> the primary CPU as well, ignore single Image requirements (well, why
> would Qualcomm care about other SoCs) and so on. The kernel community
> should just accept such changes without questioning because they expand
> platform functionality. I am not asking for *hardware* standardisation
> here, but common software interfaces.
>> Also, if Qualcomm did come up with some other means to replace DT or
>> ACPI and felt it was worth trying to get accepted upstream, I would
>> hope the upstream would look at it before just saying it was not using
>> some standard.
> We would still expect proper technical arguments. That's exactly what
> I'm asking here; is PSCI not suitable for Qualcomm? If not, can it be
> improved? If you have completely different needs, can you come up with a
> standard firmware interface, which may only be used by Qualcomm for the
> time being, but at least guarantee consistency between subsequent
> Qualcomm SoC revisions? But the message you give is pretty much
> "Qualcomm cannot be bothered to explain itself to the kernel community".
> And what makes you think no-one looked at your code (there's an
> unanswered question, asked twice, from Arnd already)? One of the first
> steps in a review is looking at the overall design and asking questions
> if the choices made are not clear. The review is not just about coding
> style or spotting bugs.
Agreed, I need to address Arndâs comment. However, if there isnât any likehood of getting this code accepted at all to support this device than there really isnât any point.
> Looking beyond this set of patches, I can foresee that you won't care
> about the generic arm64 cpuidle driver either, or more precisely the
> separation between cpuidle subsystem+driver and the SoC-specific
> back-end (cpu_operations).
Thatâs probably true for what I guess are a number of reasons. Iâm guessing the arm64 cpuidle driver expects PSCI.
>>> It's not Qualcomm Inc maintaining the kernel code but individuals like
>>> you and me who may or may not be sponsored by Qualcomm. And being
>>> sponsored by a company to do kernel maintenance work does not mean that
>>> said company decides what gets merged (on my side, ARM Ltd management is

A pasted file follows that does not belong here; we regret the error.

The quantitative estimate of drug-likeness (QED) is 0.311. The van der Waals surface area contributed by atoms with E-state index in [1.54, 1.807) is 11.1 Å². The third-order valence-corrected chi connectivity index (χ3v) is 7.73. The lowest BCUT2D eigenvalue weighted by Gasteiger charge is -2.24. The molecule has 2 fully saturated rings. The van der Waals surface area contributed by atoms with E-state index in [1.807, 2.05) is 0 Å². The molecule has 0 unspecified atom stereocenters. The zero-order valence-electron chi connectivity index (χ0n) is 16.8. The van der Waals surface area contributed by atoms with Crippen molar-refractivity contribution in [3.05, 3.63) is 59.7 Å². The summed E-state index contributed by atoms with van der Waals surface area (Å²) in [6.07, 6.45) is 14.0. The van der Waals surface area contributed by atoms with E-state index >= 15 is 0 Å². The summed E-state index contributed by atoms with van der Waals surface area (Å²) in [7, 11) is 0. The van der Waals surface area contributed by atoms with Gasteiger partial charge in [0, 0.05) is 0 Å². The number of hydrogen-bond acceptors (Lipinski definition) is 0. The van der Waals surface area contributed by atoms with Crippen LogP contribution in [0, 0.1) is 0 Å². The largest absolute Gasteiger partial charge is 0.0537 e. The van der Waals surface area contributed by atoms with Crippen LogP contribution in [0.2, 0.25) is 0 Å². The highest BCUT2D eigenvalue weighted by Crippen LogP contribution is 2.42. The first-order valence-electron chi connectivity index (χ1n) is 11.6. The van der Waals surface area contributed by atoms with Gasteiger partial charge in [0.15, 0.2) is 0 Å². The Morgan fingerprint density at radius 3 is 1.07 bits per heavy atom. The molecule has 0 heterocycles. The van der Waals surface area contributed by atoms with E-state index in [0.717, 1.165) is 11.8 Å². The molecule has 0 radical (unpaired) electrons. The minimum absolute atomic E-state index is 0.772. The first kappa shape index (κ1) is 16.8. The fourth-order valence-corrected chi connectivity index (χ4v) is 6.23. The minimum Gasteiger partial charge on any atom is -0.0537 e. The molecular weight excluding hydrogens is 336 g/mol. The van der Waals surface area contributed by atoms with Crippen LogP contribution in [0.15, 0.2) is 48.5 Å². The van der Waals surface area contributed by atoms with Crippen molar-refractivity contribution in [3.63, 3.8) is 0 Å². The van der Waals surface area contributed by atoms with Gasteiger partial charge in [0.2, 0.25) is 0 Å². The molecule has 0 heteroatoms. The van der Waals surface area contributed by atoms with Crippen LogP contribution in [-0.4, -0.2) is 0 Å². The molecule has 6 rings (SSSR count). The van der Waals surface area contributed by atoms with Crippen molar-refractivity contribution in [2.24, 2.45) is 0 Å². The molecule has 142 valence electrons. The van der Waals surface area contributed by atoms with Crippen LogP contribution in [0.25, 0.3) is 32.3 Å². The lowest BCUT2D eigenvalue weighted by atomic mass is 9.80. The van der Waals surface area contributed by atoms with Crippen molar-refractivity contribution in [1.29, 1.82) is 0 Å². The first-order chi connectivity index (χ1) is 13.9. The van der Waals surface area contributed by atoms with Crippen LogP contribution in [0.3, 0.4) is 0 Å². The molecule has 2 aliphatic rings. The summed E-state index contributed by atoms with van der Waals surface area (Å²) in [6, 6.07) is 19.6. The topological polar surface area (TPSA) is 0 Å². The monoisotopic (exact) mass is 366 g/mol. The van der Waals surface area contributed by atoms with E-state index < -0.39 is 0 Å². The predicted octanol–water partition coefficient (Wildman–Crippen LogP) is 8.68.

>>> aware of this, though it's not always easy for the parties involved).
>> Fair enough, but youâve not given any reasons the code isnât
>> maintainable. Youâve only said you donât like it because it doesnât
>> use one of the defacto âstandardsâ.
> See above about maintainability and how it no longer scales to tens of
> SoCs on the long term.
>> As you say, its individual doing the maintenance, so those individuals
>> are not likely to have access to change firmware on a given device.
>> So saying go change firmware is pretty much saying we donât want to
>> support your platform or code upstream.
> I don't blame you here for the lack of standard firmware interfaces. But
> it's a message you should have given back to Qualcomm 2-3 years ago.
> Maybe you did and Qualcomm ignored it, which kind of makes it worse.
>>> We haven't really asked for anything difficult like hardware changes,
>>> such decisions are left with Qualcomm. We asked for a standard secure
>>> firmware interface, either an existing one or, if not suitable (with
>>> good arguments), to come up with a proposal for an alternative
>>> _standard_ interface. I don't even have the certitude that the firmware
>>> interface used in these patches would be consistent across Qualcomm
>>> SoCs, let alone being properly documented.
>> If and when those issues arise we can accept or reject that code.
>> Right now when I look at the impact to supporting this to generic
>> arch/arm64 kernel it is either non-existant if we use the
>> CPU_OF_TABLES or extremely minor if we just add an entry to the
>> supported_cpu_ops struct.
> Again, see above about how such change is no longer small when each SoC
> does the same.
There are so many places that we already deal with per SoC uniqueness. We setup a software interface in the kernel and people develop towards it.
Are you saying that going forward all SoCs should have the same clocking programming interface to ease portability? Do you expect them all to have the same pin control programming interface if someone defines a firmware abstraction?
>>> So please come up with proper technical arguments rather than the kernel
>>> should take whatever SoC vendors dreamt of.
>> There is no technical argument to be made. This is about the
>> community and you as maintainer wanting to accept code that complies
>> to your decision or not.
> If you are not willing to make technical arguments, I don't have to
> provide any further reasons in this thread. It's your choice. In the
> meantime, the short answer is NAK.
>From my understanding for this given device when the firmware was developed PSCI wasnât available. Iâm not really familiar with the details.